Home > Uncategorized > So… Parties CAN Agree to Submit Treatment Questions to AMEs?

So… Parties CAN Agree to Submit Treatment Questions to AMEs?

Your humble blogger previously opined that, despite Labor Code section 4062.2(f), which holds that “[t]he parties may agree to an agreed medical evaluator at any time, except as to issues subject to the independent medical review process established pursuant to Section 4610.5” the parties actually could enforce an agreement to submit medical treatment questions to an AME rather than to UR and IMR.

Well, it looks like the WCAB might take the same stance, as expressed in the panel decision in Bertrand v. County of Orange.  Applicant resolved her claim back in 2004, with a stipulation to submit future medical treatment disputes to the AME.  Well, fast forward roughly ten years, and defendant is claiming that all treatment disputes must go to Utilization Review and Independent Medical Review.

The WCJ held the agreement binding, and the defense sought reconsideration.  Treating the petition as one for removal, the WCAB held that “the new IMR process for reviewing a UR denial of medical treatment may be waived by the parties’ stipulation to bypass statutory review in favor of submitting their disputes to the AME.  The recent change to IMR as the method of review of medical treatment disputes, as provided in Labor Code section 4610.6, does not supersedes the parties’ stipulation…”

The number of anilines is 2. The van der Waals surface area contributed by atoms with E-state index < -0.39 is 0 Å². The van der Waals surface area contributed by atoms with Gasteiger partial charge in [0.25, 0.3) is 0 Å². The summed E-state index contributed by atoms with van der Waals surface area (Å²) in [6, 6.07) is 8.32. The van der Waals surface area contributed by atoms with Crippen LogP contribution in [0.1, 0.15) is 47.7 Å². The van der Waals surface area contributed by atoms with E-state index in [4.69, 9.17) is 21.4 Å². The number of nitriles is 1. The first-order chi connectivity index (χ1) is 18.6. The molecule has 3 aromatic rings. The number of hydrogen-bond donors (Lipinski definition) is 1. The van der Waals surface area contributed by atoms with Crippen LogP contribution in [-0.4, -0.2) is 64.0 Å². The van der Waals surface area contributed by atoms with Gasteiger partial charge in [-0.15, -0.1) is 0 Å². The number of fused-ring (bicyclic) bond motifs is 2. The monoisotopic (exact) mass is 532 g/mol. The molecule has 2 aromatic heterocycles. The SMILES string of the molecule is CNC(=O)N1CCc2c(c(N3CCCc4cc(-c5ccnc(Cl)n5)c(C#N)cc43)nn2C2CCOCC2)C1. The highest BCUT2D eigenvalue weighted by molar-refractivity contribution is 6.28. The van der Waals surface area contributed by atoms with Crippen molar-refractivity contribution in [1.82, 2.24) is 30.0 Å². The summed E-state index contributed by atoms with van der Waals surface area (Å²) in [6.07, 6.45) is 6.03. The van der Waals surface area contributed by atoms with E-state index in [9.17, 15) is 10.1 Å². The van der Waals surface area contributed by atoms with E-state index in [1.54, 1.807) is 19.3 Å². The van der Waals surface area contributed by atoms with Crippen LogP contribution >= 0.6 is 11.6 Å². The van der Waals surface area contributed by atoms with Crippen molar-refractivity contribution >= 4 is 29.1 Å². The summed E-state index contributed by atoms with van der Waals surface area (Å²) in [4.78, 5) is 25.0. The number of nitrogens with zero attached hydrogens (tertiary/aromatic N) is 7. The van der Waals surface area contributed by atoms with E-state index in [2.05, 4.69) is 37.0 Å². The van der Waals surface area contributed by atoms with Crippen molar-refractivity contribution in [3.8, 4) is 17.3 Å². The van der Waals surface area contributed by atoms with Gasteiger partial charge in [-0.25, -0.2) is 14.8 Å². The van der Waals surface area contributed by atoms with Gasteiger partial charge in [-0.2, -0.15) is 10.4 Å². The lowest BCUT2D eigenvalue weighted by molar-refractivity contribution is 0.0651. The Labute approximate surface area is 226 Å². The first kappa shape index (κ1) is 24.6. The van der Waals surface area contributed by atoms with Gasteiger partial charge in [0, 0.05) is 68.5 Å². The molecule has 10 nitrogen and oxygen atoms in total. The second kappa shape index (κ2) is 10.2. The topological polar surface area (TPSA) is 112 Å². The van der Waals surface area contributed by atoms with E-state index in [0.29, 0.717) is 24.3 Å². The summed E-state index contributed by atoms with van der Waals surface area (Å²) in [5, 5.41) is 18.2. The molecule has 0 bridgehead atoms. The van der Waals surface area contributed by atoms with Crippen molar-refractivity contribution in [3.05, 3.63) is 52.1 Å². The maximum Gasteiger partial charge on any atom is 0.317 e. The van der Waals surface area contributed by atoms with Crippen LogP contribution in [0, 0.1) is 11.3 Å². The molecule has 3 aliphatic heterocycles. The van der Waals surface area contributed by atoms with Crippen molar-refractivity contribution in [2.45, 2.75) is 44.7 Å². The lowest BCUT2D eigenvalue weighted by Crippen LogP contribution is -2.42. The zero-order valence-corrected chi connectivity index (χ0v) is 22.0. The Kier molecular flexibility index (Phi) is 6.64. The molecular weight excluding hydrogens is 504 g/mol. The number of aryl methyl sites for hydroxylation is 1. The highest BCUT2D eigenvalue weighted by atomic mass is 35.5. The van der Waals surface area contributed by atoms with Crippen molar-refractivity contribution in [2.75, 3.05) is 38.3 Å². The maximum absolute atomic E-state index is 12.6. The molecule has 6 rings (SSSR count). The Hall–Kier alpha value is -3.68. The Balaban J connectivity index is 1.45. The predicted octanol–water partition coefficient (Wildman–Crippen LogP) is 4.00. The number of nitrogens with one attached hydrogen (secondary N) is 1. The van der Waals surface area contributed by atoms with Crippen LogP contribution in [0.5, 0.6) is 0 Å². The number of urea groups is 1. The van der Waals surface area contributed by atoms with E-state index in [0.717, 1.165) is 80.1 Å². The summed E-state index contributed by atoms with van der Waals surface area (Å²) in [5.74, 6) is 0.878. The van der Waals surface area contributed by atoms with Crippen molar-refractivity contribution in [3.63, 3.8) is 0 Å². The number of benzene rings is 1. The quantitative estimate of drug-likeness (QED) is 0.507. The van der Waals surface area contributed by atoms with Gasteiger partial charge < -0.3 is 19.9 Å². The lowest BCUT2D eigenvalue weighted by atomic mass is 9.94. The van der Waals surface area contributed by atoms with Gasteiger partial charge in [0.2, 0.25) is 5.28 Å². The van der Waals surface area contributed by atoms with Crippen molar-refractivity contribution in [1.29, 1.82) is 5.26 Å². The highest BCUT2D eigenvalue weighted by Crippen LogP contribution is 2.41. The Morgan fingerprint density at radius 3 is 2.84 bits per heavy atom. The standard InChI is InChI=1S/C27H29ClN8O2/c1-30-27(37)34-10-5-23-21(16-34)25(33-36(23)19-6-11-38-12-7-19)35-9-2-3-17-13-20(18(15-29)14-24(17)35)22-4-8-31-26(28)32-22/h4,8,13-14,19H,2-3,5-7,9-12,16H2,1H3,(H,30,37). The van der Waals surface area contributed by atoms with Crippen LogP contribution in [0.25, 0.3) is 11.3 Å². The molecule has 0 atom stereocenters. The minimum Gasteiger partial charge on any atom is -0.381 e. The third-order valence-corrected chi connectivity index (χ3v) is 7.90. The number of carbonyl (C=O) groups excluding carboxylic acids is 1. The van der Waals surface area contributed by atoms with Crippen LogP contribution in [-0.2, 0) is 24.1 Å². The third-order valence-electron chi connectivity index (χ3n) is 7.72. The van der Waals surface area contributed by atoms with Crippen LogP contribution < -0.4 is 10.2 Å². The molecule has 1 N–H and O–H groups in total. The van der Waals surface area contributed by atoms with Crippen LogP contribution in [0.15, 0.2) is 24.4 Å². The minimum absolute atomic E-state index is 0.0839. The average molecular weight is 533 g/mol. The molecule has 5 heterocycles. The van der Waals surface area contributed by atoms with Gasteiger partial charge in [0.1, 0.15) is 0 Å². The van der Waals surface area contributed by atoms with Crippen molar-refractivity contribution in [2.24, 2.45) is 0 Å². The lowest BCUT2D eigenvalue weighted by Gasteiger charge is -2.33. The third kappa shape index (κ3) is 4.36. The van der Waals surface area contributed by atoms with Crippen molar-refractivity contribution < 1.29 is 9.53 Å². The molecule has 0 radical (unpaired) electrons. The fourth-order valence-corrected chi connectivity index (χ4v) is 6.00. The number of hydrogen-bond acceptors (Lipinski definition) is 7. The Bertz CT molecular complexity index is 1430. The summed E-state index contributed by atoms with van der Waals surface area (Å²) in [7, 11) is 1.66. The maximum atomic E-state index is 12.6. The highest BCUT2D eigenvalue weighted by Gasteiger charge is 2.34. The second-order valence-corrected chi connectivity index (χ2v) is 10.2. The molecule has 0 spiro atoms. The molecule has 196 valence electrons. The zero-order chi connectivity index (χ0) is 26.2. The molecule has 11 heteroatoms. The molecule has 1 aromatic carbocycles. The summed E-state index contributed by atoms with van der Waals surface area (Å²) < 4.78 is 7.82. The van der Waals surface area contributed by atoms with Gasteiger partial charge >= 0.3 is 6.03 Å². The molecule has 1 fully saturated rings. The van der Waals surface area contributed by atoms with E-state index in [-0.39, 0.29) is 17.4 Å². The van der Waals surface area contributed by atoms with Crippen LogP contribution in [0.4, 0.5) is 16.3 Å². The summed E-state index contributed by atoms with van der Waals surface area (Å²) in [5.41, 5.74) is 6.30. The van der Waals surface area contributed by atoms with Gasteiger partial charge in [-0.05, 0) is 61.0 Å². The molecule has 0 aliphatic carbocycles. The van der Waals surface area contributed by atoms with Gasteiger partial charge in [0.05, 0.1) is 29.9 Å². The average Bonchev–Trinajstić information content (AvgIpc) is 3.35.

Now, it’s pretty hard to square that with the Labor Code: “the parties may agree to an [AME] at any time, except as to issues subject to [IMR]” on one hand, and “the new IMR process for reviewing a UR denial of medical treatment may be waived by the parties’ stipulation to bypass statutory review in favor of submitting their disputes to the AME.”

Let’s take this a step further – if the WCAB is saying that the parties may waive various statutory protections and resolve disputes by agreement, is there any limit on what benefits the parties can waive?

This is an issue that needs some serious, binding authority, but absent a petition for review by the County of Orange, we won’t find it here.

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